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Quietening crockery, glasses, tins, jars and bottled provisions for long passages

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What is the issue?
A vessel afloat is in constant motion, especially so during passage making and never more so than during Tradewind sailing. With the wind astern, running before the trades, yachts tend to roll over about every six seconds. That's 10 rolls a minute, 600 times an hour, 14,400 times a day, for two to three weeks or more depending upon the passage. During each of these rolls, stored items below decks tend to jostle about, rattle and slap noisily.

Why address this?
Tins jostling about and/or glassware chinking rhythmically to the motion of the vessel can be acutely wearisome and make it difficult for the crew to rest. Worse, and as often as not, the unruly items can be tins stowed directly under the setee bunks and directly beneath where the ship's crew are trying to sleep. Enduring that whilst often feeling some motion sickness can become maddening. It also does no favours to the crockery and glassware. In time this back and forth movement also causes opaque wear patches to appear in the vessels glasses & crockery. All of this is, to the largest part, unnecessary and easily preventable with a little forethought.

How to address this?
All that is required is a little attention to literally, put a sock in, or more appropriately over it, before departing and the racket kicks off in earnest.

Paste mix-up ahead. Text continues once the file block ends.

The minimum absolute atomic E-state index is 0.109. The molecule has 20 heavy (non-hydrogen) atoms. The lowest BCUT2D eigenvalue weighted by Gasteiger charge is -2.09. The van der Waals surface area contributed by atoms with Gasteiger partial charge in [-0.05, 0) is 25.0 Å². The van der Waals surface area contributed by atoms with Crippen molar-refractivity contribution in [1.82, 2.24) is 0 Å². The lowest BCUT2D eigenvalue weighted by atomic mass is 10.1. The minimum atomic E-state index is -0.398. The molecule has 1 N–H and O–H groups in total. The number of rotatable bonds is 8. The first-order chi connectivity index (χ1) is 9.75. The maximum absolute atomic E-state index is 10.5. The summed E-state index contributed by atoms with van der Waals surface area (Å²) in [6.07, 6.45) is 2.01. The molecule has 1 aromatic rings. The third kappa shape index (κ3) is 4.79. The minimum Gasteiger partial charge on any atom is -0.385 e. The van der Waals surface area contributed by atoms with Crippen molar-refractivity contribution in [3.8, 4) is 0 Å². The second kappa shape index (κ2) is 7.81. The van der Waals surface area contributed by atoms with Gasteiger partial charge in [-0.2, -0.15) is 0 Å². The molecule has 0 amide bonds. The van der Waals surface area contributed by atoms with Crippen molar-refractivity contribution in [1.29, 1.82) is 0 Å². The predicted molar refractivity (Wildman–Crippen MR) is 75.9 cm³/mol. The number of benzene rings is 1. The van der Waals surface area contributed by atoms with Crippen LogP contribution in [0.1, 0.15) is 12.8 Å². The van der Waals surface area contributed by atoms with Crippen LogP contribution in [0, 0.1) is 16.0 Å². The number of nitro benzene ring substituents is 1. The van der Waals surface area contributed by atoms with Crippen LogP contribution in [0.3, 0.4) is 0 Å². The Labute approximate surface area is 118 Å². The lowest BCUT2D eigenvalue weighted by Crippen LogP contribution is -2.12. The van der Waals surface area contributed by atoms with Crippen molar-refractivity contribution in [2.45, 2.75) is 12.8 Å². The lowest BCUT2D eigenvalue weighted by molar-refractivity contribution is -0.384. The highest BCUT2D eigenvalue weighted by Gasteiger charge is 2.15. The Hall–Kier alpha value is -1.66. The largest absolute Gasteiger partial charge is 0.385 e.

First off, pay particular attention when stowing provisions of tins, glass jars and bottles for passages.

  • • Leave no spaces for tins to come loose and roll about, even a tin rocking back and forth a few centimetres under a bunk can be highly annoying whilst trying to rest above.

  • • Where possible insert towels between the layers of tins to stop the metal/glass to metal/glass slapping.

  • • Have several clothes, towels or clothes, close to hand to replace items consumed on route so as to fill the gaps and retain the packing density.

Before departing on a passage, quieten the galley and cupboards in the saloon area. You will not want to be attending to this whilst acquiring sea legs nor enduring the noise.

  • • Place all glasses, cups and bottles in old socks to dampen them and prevent them from grinding against each other.

  • • Insert foam sponges in lockers to hold everything firmly in place.

  • • Fill any space in galley shelves between plates and cups and wedge everything tightly into place - if you do not have special inserts for your crockery which are highly recommended.

  • • Lay cloths between all galley plates to stop them shuddering upon breasting waves.

Just a little due diligence, routine and forethought can pay dividends when it comes to creating a hospitable environment for crew to get some rest during passage.

With thanks to:
Michael Harpur, Yacht Obsession.
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